The Last Of Us: What Inspired Neil Druckmann?

Naughty Dog‘s creative director revealed a few new details during his DICE Summit interview.

Polygon went into detail about one of the key personnel of Naughty Dog. The creative director admitted his childhood inspirations: „I was especially drawn to narrative games, like Monkey Island and the Sierra games. I remember being blown away by Half-Life.” (He also shortly mentioned The Last of Us Part II – its dialog is inspired by the Channel 4/Netflix series The End of the F***ing World.)

He also mentioned how Naughty Dog switched from the Jak series to Uncharted: „I was of the mindset of, how do we tell better stories in games? We were a studio making cartoony mascot action games. And then we were telling stories about a character who doesn’t wear a crazy outfit. To be able to get on that and help shape it was like a dream. We were trying to come at things less as set pieces. With Jak and Daxter, we were, ‘Great; now he can ride a rocket. Let’s figure out how that fits into the story later.’ Now we were more interested in character motivation,” Druckmann said.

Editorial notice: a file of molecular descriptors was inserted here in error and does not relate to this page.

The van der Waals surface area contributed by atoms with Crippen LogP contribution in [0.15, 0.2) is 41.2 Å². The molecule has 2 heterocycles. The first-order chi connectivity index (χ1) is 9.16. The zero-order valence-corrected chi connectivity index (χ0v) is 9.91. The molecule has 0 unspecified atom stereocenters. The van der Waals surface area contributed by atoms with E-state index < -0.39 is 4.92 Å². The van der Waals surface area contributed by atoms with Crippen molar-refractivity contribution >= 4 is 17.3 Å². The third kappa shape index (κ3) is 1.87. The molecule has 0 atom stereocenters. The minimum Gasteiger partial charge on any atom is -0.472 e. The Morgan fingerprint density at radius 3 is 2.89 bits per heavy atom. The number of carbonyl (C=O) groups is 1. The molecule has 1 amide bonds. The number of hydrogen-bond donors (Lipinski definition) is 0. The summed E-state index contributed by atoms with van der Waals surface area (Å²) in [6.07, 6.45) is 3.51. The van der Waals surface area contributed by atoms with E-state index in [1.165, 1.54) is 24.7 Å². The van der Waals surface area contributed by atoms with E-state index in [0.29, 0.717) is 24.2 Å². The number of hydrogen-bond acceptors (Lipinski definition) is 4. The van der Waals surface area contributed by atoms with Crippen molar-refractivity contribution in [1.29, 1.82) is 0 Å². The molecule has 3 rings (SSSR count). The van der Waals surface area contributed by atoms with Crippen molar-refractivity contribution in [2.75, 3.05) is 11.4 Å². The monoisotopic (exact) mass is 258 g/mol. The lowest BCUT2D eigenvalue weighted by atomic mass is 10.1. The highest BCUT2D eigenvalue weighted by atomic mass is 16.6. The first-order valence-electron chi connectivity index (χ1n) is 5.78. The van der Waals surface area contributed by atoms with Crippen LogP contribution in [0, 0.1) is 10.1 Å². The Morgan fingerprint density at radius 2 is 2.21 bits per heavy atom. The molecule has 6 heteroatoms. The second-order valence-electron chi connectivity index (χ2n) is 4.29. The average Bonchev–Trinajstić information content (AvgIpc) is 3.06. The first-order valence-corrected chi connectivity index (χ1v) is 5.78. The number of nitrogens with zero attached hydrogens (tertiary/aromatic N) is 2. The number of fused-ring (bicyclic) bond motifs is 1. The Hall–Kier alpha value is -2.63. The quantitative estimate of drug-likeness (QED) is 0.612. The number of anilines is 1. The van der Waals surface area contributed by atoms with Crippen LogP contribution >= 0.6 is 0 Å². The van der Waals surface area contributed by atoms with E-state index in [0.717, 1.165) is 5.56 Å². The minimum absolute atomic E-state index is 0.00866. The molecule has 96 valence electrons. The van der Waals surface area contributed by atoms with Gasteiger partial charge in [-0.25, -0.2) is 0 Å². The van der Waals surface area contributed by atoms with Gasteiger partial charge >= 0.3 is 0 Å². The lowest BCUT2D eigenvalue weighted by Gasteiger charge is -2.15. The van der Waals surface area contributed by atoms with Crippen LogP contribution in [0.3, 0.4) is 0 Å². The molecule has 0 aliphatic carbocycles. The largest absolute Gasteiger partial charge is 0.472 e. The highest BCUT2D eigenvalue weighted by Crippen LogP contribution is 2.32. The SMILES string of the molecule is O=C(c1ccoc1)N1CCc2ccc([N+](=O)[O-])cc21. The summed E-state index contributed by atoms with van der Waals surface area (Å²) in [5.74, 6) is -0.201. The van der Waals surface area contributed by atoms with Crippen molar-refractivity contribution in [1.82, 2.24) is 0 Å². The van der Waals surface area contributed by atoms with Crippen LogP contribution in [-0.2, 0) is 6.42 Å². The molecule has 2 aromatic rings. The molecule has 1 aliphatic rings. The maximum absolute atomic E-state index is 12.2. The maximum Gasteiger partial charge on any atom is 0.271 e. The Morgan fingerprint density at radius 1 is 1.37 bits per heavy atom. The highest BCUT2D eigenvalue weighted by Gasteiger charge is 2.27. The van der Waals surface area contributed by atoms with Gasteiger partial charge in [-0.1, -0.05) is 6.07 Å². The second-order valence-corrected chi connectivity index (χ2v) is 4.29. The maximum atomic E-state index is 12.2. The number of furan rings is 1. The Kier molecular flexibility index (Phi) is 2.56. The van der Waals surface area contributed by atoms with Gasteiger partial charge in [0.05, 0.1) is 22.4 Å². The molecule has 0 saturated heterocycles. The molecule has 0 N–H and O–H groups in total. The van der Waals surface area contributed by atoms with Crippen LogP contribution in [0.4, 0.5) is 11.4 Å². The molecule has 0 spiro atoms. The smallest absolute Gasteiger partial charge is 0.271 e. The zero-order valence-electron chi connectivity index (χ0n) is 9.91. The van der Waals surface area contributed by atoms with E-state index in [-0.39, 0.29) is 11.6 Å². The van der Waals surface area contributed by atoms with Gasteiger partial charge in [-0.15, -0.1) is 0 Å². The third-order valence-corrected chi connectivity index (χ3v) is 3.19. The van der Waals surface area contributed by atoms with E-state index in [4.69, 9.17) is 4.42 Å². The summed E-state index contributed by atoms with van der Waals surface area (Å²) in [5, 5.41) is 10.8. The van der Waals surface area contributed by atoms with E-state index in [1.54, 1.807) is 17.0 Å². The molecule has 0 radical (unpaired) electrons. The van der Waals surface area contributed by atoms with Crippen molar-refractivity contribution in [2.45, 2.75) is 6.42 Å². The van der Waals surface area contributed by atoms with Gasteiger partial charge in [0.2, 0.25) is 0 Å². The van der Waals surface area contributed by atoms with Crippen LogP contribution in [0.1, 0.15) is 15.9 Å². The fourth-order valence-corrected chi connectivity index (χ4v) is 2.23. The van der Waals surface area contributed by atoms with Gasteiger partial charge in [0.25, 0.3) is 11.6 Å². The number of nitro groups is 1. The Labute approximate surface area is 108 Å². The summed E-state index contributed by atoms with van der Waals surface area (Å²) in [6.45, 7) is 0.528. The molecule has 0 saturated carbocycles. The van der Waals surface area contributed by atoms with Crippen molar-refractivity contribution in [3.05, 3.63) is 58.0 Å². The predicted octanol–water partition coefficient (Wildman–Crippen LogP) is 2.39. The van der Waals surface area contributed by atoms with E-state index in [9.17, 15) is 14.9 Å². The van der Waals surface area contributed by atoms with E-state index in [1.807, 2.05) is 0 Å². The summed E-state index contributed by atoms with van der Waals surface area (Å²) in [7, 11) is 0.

He also said a few interesting details regarding The Last of Us, which originally showed up on the PlayStation 3 in 2014, followed by a PlayStation 4 port in 2014. He says none of these games start as just a single idea, but a lot of ideas from different people. This game’s premise was based on one of his „failed student projects,” featuring a man and a woman in a zombie world. He had unsuccessfully pitched it as a comic book. Druckmann was working on a Jak and Daxter reboot when the team thought it was time to take a different direction altogether…

„We asked [company management], can we do something else? And they said yes, sure. We started talking about how we develop characters through gameplay, and it grew and evolved and became The Last of Us. Gameplay genre and narrative genre are not always the same. The Last of Us is an action shooter, but the story is about guardianship. So we tried to understand the classical structure of those genres, and we looked at how we could subvert them in interesting ways.”

Finally, he also said that he always tries to move story forward with moments that differ from a game’s central activities. „You have the core mechanics, but then you have specific moments that are one-offs. They take a lot of work — unique sets of animations and tech, for what might be a five-minute section — but it’s so important to pull that off.”

As Gray Newell, son of Gabe (Valve) says, sometimes it’s a good idea to try something stupid. With Druckmann, it worked!

Source: Polygon

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